Around 4 percent of babies deliver in a breech position, according to the American Pregnancy Association. Rather than head down, they present feet or buttocks first or cross-legged. Most babies turn head-down by around the 36th week of pregnancy; if your baby is breech before that, there's no need to worry about it. Most doctors deliver breech babies by Cesarean section, because breech babies can have a hard time navigating the birth canal. It's also possible to try to turn the baby manually before labor begins.
What Position Is He In?
The term "breech" describes several different positions a baby can get into before birth. Between 50 to 70 percent of breech babies are frank breech, meaning that their legs are straight up. Another 10 to 30 percent present as a footling breech, usually with one foot down and the other knee bent upward. Only 5 to 10 percent are in the complete breech position, also called a tailor position, with his legs crossed. There's always a possibility that a breech baby will turn by himself, although it's unlikely after 37 weeks. Before 28 weeks gestation, around 22 percent of babies are breech. By 32 weeks, all but 7 percent have turned, and between 1 to 3 percent remain in breech position at 27 weeks, obstetrician Dr. Richard Fischer reports.
Can We Help Him Turn?
You can try techniques at home to help a breech baby turn, such as lying on the floor with your hips elevated 12 inches for 10 to 15 minutes three times a day. Talk to your doctor before trying any turning techniques at home. Your doctor might also schedule a procedure called an external manual version, where he attempts to turn the baby using ultrasound guidance. This procedure works in around 58 percent of cases, according to the Web MD site. Success rates are highest before the baby drops into the pelvis and if the baby is in a complete breech position. Risks of version include damage to the umbilical cord, rupture of the uterus or placental abruption. If complications occur, an immediate Cesarean delivery might become necessary.
Can I Deliver Vaginally?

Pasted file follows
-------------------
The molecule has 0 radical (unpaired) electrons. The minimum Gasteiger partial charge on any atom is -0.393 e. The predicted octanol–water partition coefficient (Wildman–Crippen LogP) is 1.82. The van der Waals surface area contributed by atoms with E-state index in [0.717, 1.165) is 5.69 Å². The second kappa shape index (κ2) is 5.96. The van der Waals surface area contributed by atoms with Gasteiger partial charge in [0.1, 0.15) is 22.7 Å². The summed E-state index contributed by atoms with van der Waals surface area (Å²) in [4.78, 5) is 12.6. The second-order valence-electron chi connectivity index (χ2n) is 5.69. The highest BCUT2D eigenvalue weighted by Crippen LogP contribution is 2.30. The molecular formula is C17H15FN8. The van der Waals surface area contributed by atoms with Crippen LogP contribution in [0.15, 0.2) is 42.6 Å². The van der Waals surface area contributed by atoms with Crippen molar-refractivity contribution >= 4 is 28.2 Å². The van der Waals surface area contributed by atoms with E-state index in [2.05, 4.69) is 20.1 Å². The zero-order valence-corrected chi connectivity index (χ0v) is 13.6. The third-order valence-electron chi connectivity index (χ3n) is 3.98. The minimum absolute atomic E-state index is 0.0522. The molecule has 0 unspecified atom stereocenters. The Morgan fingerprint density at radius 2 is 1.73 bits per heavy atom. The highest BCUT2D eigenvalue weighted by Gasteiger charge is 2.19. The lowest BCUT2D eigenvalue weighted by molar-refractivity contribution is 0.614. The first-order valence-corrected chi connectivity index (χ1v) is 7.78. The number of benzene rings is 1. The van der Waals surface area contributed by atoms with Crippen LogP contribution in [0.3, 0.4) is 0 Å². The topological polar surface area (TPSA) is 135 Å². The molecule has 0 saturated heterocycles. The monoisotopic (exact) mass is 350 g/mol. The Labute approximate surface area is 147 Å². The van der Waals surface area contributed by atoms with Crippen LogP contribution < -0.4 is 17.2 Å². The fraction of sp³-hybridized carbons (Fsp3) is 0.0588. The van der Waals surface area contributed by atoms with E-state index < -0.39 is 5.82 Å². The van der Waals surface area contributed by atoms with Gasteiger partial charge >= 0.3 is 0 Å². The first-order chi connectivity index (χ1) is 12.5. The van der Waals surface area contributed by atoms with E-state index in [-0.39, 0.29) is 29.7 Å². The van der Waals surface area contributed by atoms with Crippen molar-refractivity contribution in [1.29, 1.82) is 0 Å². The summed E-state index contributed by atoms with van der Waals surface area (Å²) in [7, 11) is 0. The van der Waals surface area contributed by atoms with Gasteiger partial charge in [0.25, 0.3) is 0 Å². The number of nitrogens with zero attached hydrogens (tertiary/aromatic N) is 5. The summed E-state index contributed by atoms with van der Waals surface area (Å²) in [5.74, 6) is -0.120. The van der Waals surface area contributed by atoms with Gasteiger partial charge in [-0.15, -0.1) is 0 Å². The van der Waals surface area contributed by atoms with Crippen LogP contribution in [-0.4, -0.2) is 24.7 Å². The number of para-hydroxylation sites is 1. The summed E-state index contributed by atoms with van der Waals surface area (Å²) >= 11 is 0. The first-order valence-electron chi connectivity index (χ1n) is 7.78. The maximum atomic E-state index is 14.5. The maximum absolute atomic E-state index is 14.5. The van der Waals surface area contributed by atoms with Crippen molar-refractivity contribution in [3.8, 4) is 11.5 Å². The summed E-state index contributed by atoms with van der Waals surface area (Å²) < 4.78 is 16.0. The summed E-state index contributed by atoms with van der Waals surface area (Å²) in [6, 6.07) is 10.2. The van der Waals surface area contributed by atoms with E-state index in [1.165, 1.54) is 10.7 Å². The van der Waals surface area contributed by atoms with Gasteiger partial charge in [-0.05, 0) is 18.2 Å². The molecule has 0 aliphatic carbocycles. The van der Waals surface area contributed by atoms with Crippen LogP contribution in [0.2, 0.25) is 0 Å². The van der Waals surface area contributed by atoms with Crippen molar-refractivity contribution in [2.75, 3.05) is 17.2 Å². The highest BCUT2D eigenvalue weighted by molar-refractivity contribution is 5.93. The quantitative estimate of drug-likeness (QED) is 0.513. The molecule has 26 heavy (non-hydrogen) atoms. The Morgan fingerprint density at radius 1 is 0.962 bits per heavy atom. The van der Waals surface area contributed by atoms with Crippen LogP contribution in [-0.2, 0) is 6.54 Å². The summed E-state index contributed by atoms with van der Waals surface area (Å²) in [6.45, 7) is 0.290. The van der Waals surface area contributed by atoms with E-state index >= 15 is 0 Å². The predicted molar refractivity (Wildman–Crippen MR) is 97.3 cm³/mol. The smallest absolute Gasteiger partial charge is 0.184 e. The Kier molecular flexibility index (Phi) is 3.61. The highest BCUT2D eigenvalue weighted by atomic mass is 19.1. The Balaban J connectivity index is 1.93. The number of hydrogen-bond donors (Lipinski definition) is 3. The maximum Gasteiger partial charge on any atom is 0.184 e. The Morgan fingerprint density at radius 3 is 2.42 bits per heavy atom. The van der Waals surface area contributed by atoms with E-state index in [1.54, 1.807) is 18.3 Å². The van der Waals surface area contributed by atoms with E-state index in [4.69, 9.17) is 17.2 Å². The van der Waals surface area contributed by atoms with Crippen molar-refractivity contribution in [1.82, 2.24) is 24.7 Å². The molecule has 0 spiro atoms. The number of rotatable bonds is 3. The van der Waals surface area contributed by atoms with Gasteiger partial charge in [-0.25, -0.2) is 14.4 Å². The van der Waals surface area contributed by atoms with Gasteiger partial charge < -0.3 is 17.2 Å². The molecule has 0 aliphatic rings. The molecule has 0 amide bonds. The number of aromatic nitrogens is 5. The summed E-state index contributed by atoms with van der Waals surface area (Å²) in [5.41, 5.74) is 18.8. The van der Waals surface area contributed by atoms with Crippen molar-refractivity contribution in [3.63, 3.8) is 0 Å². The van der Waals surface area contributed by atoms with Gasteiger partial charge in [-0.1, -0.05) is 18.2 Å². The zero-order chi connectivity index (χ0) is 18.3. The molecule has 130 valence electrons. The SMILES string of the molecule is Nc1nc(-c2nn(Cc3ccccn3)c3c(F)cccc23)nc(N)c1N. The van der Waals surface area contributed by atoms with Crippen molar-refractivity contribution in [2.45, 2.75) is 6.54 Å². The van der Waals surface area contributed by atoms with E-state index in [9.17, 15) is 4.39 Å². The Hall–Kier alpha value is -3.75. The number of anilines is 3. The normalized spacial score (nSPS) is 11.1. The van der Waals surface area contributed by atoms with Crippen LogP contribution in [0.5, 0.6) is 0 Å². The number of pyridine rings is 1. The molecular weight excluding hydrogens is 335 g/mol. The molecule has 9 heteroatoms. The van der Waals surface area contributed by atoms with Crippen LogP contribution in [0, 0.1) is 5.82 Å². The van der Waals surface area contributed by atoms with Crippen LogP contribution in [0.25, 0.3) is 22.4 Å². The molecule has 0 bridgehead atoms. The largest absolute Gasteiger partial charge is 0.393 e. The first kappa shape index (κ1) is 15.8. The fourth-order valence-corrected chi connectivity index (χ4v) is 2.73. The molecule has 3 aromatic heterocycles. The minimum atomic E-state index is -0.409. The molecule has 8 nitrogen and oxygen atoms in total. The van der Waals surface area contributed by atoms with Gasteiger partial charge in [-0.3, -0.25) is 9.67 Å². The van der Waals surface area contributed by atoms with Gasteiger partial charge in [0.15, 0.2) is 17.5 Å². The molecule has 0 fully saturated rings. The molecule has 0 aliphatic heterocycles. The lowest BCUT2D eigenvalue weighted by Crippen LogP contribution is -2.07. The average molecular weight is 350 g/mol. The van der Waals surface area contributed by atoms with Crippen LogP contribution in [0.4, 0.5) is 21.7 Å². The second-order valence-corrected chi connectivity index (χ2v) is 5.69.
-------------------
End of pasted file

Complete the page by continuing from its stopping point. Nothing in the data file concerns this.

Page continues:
Few doctors still deliver breech babies vaginally. In some cases, depending on how your baby has positioned himself, it might be impossible or far too risky to try. A frank breech or complete breech baby has the best chance of vaginal delivery, MedlinePlus states. In the United States, doctors deliver just 10 percent of breech babies vaginally, nurse practitioner Dr. Rebecca Dekker reports on the Evidence Based Birth website, using data from the Centers for Disease Control and Prevention.
What Kind of Complications Can Happen to Breech Babies?
Breech babies have a higher risk of complications before and during labor than babies born head-first. As many as 17 percent of preterm breech babies and 9 percent of full-term breech babies have congenital birth defects, according to Dr. Fischer. Complications caused by breech delivery include cord prolapse, where the umbilical cord falls in front of the presenting part after the membranes rupture. This can decrease oxygen flow to your baby. In a vaginal delivery, the baby's head, which is the largest part of him, can get stuck after the doctor delivers the rest of the baby.
- Web MD: External Cephalic Version
- American Pregnancy Association: Breech Births
- ACOG.org: If Your Baby Is Breech
- Evidence Based Birth: What is the Evidence for Using an External Cephalic Version to Turn a Breech Baby?
- MedlinePlus: Breech Birth
- Birth Without Fear: Breech Birth Statistics
- Spinning Babies: Flip a Breech
- David De Lossy/Photodisc/Getty Images